Gio Ponti and Domus 1970-79

By Cristina Moro

Excerpts from the catalogue.

“Domus” Cover n. 599, October 1979
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The 500th issue of Domus, in July 1971, was dedicated to the director, “whom we love as a man and as a mentor, and who has guided this magazine for a good thirty-five years.” Gio Ponti, who was nearly 80, was still overflowing with creative energy. In Domus he shared his enthusiasm for a new commission, a chair “that’s all back” or “narrow-seated,” which revived his irrepressible love for craftsmanship and industry: “These furnishings (what a passion!) comfort me at the age of 20 years times 4.”

“Domus” Cover n. 537, August 1974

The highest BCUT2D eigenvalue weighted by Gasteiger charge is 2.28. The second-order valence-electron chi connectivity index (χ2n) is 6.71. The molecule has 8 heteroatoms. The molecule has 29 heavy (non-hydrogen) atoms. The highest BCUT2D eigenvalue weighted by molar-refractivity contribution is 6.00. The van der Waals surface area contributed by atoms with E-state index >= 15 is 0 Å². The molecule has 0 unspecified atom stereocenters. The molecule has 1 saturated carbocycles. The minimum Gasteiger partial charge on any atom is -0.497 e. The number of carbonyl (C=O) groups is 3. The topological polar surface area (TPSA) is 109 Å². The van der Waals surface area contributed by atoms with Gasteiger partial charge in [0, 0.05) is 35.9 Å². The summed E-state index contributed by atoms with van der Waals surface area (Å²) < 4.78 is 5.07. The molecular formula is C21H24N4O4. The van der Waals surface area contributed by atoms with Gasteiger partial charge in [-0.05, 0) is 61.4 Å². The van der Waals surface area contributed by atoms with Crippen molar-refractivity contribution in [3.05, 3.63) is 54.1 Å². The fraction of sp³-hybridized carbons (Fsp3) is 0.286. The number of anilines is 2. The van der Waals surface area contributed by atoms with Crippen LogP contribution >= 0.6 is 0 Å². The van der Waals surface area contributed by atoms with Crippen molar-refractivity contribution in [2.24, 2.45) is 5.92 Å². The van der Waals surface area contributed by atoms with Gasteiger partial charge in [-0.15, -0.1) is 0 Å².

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The beginning of the 1970s witnessed the publication of Gio Ponti’s last works, light and airy architecture, designed to capture and reflect light. (…) It was a decade of celebrations and commemorations: in 1973, Domus was invited to look back on its forty-five years of activity at the Musée des Arts Décoratifs in Paris. In the introduction to the exhibition catalogue,1 Gio Ponti unveiled the secret to a success anchored “in the heart of those who make it, Domus is an art magazine that dreams of being a work of art.” The choice to published texts in the original language, Ponti added, brought with it a change: it transformed a periodical that was initially of typical “Milanese improvisation” into a “multilingual” magazine, a meeting point for different simultaneous expressions of a universal culture.